Following President Trump’s historic declaration recognizing Jerusalem as the capital of Israel, West Bank and Gazan Arabs took to the streets in rage. They burned U.S. and Israeli flags. They cursed America, Israel and the Yahuds (Jews). Their imams cited verses from the Koran and the Hadiths about the usurpers and interlopers and the “descendants of apes and pigs.” In other words, it was business as usual for the Palestinians. Nothing had changed.
At the State Department too, it was business as usual. In a transparent effort to placate the Arab bloc, Secretary of State Rex Tillerson said the process of moving the embassy from Tel Aviv to Jerusalem would take several years. Tillerson is said to have counseled Trump against recognition.
Then, at a Washington DC press briefing on December 7, Acting Assistant Secretary of State for Near Eastern Affairs David Satterfield was evasive when asked by AP journalist Matt Lee, “what country is Jerusalem in.” Satterfield acknowledged that Jerusalem was the capital of Israel but paradoxically could not say definitively that Jerusalem was located in Israel. Satterfield went on to note that consistent with current State Department policy, U.S. citizens born in Jerusalem would not be able to state their place of birth as “Israel” on their passports. The only options currently available to U.S citizens born in Jerusalem are to note either “Jerusalem” as their place of birth or if born prior to 1948, “Palestine.”
This then is the absurdity that the White House must contend with. It appears that the State Department, staffed with a cadre of career civil servants and employees of the diplomatic corps, is conducting its own foreign policy, one that deviates from the goals of the White House and undermines its objectives. This group is perhaps more fanatical in its opposition to the president’s historic declaration than some Arab leaders.
Their resistance is motivated by a myriad of reasons. Some simply hate Trump and this offers an opportunity to engage in obstructionism. Some are deeply anti-Semitic and their sympathies lie squarely in the Arab camp. Others view change and bold action as a threat and prefer the status quo. Whatever their motivations, they are working in concert to delay and obstruct the president’s bold new policy initiatives aimed at supporting a loyal ally and acknowledging reality while at the same time breaking the deadlock and reviving an anemic peace process based on a foundation of truth.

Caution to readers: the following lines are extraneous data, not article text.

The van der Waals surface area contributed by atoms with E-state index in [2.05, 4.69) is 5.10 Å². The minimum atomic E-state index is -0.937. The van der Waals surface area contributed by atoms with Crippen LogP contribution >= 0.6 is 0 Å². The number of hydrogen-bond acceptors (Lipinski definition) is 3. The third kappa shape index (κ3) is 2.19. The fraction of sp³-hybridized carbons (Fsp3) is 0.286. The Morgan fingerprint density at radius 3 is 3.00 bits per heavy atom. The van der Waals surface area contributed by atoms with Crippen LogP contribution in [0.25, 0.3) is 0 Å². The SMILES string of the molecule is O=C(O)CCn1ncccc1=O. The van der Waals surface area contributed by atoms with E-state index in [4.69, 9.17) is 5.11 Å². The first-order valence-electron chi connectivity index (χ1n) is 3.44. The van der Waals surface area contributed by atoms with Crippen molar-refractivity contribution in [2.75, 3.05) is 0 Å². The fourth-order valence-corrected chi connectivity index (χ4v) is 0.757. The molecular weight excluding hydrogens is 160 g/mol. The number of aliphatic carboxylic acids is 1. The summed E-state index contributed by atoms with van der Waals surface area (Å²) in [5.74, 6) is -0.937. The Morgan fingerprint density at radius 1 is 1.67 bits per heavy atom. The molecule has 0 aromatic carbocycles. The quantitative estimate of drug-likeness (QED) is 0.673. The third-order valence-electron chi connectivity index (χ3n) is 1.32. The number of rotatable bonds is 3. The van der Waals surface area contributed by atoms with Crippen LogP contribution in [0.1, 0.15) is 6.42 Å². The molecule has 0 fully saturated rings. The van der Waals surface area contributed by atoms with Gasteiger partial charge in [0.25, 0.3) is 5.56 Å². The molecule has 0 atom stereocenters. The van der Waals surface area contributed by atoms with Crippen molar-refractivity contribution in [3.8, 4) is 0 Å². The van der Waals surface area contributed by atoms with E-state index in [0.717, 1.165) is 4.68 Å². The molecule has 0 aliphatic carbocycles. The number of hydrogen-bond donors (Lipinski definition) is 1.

This isn’t the first time that the White House was confronted with such obstructionism from the State Department. In 1948, Secretary of State George C. Marshall vehemently opposed U.S. recognition of the nascent state of Israel and attempted to subvert President Harry Truman’s desire to extend diplomatic recognition. He told Truman that if Truman extended recognition, he would not be able to vote for him in the next presidential election. A statement like that represents a direct challenge to the president and is tantamount to a threat to resign. Ultimately, Truman took the morally correct path, disregarded Marshall’s protestations and extended de-facto recognition (de-jure recognition was extended in 1949) while Marshall continued to serve as Secretary of State.
The State Department’s current position as enumerated by Satterfield is also inconsistent with the will of Congress. In 2002, Congress passed the Foreign Relations Authorization Act. Section 214(d) of the FRAA states in relevant part “For purposes of the registration of birth, certification of nationality, or issuance of a passport of a United States citizen born in the city of Jerusalem, the Secretary shall, upon the request of the citizen or the citizen’s legal guardian, record the place of birth as Israel.”
In 2015, a divided Supreme Court struck down the law stating that Congress had overstepped its bounds when it passed the bill. Justice Kennedy, who issued the majority decision in Zivotofsky v. Kerry, stated that the power to recognize foreign nations rests with the executive branch of government and the ability to determine what a passport says is part of this power.
The Supreme Court’s ruling put the matter to rest temporarily but Trump’s recognition of Jerusalem as Israel’s capital revives the issue. The State Department will be hard pressed to defend its position in light of the new political reality.
While the State Department can obstruct, impede and delay, it is ultimately Trump who has the final say. He must demand progress reports from the State Department to ensure that those entrusted with the embassy move are taking the necessary steps to relocate the embassy from Tel Aviv to Jerusalem in expeditious fashion. As for the passport issue, Trump can easily remedy this area of discord by issuing a clear and unambiguous directive to his secretary of state to permit U.S. citizens born in Jerusalem to list Israel as their birthplace on official documents.